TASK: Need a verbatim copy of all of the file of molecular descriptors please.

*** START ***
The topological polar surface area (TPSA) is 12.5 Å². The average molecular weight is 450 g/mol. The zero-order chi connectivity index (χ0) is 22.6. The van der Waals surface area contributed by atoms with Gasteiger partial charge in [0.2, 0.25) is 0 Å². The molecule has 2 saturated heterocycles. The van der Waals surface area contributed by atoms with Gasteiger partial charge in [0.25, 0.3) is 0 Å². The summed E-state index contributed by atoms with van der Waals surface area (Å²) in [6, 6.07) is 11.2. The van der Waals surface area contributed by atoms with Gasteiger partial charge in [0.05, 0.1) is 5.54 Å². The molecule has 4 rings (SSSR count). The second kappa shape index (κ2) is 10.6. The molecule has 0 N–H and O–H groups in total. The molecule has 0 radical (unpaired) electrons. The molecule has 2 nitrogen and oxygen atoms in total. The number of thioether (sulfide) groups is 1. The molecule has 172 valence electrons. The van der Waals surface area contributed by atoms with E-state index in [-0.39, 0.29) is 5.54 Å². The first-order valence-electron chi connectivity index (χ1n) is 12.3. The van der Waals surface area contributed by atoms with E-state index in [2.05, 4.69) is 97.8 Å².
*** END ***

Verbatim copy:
The topological polar surface area (TPSA) is 12.5 Å². The average molecular weight is 450 g/mol. The zero-order chi connectivity index (χ0) is 22.6. The van der Waals surface area contributed by atoms with Gasteiger partial charge in [0.2, 0.25) is 0 Å². The molecule has 2 saturated heterocycles. The van der Waals surface area contributed by atoms with Gasteiger partial charge in [0.25, 0.3) is 0 Å². The summed E-state index contributed by atoms with van der Waals surface area (Å²) in [6, 6.07) is 11.2. The van der Waals surface area contributed by atoms with Gasteiger partial charge in [0.05, 0.1) is 5.54 Å². The molecule has 4 rings (SSSR count). The second kappa shape index (κ2) is 10.6. The molecule has 0 N–H and O–H groups in total. The molecule has 0 radical (unpaired) electrons. The molecule has 2 nitrogen and oxygen atoms in total. The number of thioether (sulfide) groups is 1. The molecule has 172 valence electrons. The van der Waals surface area contributed by atoms with E-state index in [-0.39, 0.29) is 5.54 Å². The first-order valence-electron chi connectivity index (χ1n) is 12.3. The van der Waals surface area contributed by atoms with E-state index in [2.05, 4.69) is 97.8 Å².